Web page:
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Much has been made in recent years about decision making. Specifically, people reference the work of Daniel Kahneman and Amos Tversky.

Both are legends, and considered pioneers in their own right, as they should be for their contributions.

My brief take here is not about them, nor is it in any manner aimed at discrediting their work, for me to try to do that would not only be disingenuous but also silly considering all their research has taught me.

This prose is aimed at a different audience, those who believe that self-doubt has no place in the world of effective coaching and/or leadership; those who value the veil of “expertise” above all else. I’ve stated the following before and a future article will continue to build off of the statement: predictability and feigned certainty is overrated.

Only the counterfeit innovator is supremely confident.

Today’s coaching landscape is about learning how to operate in and around chaos & conflict, just as it is the technical abilities we must develop. Dealing with human beings and their various agendas is as messy as trying to predict the price of oil in the next 10 years- so why do we keep fighting this battle?

In part, because coaches crave three things that truly do not universally exist in the world of human performance: control, predictability & respect. This craving leads to a multitude of behaviors that are the result of intense impression management techniques, overt influence tactics and even proposed theories of leadership that may be married in well-meaning intentions and structure, but are divorced from pragmatism.

One of my previous articles provided an example of the Wright Brothers and just how similar our previous attempts at improving coach development are to their previous attempts at flight, (hint: aiming for stability and manufactured environments didn’t work so well).

Just as we have aimed for stability and predictability we have negated the role that emotions play in our work. For any leader, the role of emotion is only dangerous if you’re not aware of how it may negatively impact what you do. The fact is that emotion is not always entropy, it must join our work- it just cannot be the sole guide.

As it pertains to emotions such as self-doubt, I’d argue that it is not only an indelible aspect of human nature- but also one that is an excellent asset for self-improvement. Self-doubt is not a drain, but rather a fuel source that compels us to want to learn more and do better. Sure, just like passion, if taken too far self-doubt can paralyze one in their own thoughts and actions, but it is far more likely to do so if someone is trying to live up to a false expectation of perfection for the sake of being viewed favorably by a stakeholder.

Enter impression management. A topic that will be explored and discussed far more in depth within my doctoral work, but for now is something we will touch on briefly. Impression management tactics are a type of influence tactic that are intended to influence people to like the change agent (coach in this case), and/or to have a favorable impression or evaluation of the change agent. The aforementioned aspects of impression management are examples of both an ingratiation method as well as one of self-promotion (Yukl, 2008).

One of the more prominent methods of impression management is self-presentation. Self-presentational behavior is any behavior intended to create, modify, or maintain an impression of ourselves in the minds of others (Alexander & Knight, 1971), and despite the fact that you may like to think you don’t engage in this sort of behavior, according to this definition, whenever we are attempting to lead people to think of us in a particular way, we are engaging in self-presentation.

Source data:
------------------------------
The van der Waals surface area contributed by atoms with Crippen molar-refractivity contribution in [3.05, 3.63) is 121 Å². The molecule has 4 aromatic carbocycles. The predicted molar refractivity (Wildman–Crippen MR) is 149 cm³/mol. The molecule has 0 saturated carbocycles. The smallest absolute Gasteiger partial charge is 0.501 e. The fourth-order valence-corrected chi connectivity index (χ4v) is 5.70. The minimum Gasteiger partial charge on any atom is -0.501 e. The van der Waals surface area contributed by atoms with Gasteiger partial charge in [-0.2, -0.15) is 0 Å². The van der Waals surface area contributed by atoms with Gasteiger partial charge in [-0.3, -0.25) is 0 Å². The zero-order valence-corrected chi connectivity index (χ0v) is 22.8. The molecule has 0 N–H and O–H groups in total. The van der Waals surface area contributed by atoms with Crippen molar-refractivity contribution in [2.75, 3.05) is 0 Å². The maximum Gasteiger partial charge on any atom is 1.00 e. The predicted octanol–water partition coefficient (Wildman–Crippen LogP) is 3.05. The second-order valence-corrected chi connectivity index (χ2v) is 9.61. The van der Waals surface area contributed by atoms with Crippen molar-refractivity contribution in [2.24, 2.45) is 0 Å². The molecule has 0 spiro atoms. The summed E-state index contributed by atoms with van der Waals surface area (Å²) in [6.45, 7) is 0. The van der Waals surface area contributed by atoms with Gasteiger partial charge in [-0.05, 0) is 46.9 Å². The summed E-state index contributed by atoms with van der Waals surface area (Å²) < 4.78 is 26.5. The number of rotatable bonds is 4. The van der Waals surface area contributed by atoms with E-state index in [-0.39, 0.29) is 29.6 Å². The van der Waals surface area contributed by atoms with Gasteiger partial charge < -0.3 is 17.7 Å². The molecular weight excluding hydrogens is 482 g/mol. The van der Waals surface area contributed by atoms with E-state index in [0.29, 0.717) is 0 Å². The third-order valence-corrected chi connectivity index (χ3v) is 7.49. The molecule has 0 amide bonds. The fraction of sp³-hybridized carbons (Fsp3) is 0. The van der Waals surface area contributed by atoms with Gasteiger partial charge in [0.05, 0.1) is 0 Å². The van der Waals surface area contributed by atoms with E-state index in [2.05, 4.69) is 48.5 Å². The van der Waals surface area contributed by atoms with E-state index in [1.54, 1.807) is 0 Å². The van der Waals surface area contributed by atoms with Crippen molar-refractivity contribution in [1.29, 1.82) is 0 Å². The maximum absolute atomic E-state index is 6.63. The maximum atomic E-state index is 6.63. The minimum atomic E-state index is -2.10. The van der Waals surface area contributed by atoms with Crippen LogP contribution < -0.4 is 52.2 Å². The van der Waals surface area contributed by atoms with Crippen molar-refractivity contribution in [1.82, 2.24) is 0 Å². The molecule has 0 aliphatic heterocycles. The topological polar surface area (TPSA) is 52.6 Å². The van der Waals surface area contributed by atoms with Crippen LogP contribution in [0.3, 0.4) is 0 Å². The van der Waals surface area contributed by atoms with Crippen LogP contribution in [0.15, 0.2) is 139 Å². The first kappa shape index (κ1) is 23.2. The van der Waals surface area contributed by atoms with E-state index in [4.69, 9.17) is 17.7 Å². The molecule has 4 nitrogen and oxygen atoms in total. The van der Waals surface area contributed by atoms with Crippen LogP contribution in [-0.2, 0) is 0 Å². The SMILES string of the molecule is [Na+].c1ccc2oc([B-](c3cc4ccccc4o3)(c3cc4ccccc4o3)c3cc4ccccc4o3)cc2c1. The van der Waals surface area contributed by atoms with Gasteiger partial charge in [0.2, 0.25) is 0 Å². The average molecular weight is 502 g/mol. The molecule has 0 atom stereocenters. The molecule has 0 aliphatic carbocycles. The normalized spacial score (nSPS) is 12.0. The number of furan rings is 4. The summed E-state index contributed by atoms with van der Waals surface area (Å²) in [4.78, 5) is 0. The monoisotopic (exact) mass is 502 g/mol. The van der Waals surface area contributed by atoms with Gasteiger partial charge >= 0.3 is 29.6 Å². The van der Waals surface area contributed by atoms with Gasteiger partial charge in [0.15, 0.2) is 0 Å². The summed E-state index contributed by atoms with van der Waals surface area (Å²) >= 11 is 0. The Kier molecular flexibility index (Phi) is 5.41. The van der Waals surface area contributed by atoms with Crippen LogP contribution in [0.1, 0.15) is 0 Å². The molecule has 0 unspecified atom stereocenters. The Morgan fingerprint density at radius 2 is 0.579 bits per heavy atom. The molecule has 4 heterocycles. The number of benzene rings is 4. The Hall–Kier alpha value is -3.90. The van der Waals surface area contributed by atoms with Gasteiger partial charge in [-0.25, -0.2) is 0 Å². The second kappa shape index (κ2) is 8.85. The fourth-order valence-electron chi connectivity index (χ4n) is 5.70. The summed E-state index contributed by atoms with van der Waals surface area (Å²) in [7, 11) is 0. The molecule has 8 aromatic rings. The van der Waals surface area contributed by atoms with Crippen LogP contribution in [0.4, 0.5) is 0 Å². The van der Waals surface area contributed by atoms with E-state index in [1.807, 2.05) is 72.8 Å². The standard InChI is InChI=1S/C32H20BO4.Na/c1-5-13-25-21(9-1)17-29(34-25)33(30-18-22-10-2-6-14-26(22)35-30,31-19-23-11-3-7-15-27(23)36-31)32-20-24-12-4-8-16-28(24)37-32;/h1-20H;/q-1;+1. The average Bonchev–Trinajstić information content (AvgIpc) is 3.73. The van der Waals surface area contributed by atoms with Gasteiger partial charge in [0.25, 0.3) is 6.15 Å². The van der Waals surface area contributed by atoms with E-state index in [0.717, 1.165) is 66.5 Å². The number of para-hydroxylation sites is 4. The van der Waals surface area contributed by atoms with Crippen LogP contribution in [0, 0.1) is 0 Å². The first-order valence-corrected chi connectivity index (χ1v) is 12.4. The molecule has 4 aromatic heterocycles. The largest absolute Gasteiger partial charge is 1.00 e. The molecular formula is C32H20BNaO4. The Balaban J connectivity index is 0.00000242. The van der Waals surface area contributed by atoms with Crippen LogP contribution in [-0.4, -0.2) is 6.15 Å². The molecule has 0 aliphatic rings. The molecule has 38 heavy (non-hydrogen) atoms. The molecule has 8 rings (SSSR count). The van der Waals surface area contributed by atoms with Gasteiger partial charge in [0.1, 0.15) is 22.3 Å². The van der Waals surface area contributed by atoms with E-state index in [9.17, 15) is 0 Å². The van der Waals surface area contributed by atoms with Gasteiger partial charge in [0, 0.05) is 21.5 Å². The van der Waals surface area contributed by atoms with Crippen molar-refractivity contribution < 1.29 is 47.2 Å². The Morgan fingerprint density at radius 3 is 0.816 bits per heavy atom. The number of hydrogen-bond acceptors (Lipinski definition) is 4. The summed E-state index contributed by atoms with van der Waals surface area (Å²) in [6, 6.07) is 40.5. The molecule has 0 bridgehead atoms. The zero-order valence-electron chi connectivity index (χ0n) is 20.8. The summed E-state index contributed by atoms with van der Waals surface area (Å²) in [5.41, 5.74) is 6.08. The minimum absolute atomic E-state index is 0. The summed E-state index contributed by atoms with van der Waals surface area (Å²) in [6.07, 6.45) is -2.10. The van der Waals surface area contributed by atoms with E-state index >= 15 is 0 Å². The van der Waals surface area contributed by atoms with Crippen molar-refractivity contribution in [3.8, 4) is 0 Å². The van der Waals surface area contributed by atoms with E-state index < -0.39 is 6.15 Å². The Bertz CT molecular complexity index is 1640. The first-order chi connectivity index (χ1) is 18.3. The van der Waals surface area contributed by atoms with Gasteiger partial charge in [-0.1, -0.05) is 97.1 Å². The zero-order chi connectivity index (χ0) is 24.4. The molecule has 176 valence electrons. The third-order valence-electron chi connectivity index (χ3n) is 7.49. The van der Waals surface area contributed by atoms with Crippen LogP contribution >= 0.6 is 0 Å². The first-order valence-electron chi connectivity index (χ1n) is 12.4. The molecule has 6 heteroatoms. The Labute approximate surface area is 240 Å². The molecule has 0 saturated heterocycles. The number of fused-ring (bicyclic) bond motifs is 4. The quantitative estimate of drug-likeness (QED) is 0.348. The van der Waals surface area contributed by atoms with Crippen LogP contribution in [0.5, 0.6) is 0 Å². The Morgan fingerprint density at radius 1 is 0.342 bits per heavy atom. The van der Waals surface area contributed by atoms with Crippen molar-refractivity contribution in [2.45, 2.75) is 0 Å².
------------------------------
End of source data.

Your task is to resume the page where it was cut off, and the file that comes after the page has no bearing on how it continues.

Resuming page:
Yes, this includes when you clean up your house when your in-laws are coming over, and it also applies to the clothes you decide to wear when you walk outside (assuming you wear clothes). Even for the most “devil may care” of you out there who claim not to worry about what others think, that too is a form of self-presentation. As a matter of fact, this is related to work done by Amos Tversky and his paper “Features of Similarity” where he stated, “Similarity increases with the addition of common features and/or deletion of distinctive features.”

In other words, just as the absence of a feature is a feature, the concerted effort of one to not care what others think, shows they care what others think.

This isn’t a flaw however, at least- not unless you consider all of us being born with a posterior cingulate cortex (PCC) a flaw. Without going into a long-winded anatomy lesson, you can think of the PCC as the impressionable co-pilot of the amygdala. Amongst its many roles and functions, the PCC is intensely involved with autobiographical memory (especially successfully recall), and also mediates the interactions between emotion and memory. This in part best explains several aspects of the working relationships between the two structures.

So what is the relevance of the PCC to impression management? Now that we have a laid a bit of contextual groundwork- we can dive into that.

Think about the first time you met a fellow coach you had heard quite a bit about. Maybe they are the head coach at an extremely successful University, maybe they have a large social media following, or perhaps someone just told you that this coach is one of the best they had ever met. From the moment you lay eyes on this individual, and throughout that introductory handshake, your PCC is as active as it would be had you been looking at the price-tag for a brand new car, house or set of golf-clubs. Why? Because big words and brain structures non-withstanding, part of the function of the PCC is to help assess and assign “value” to an object, person, place or thing.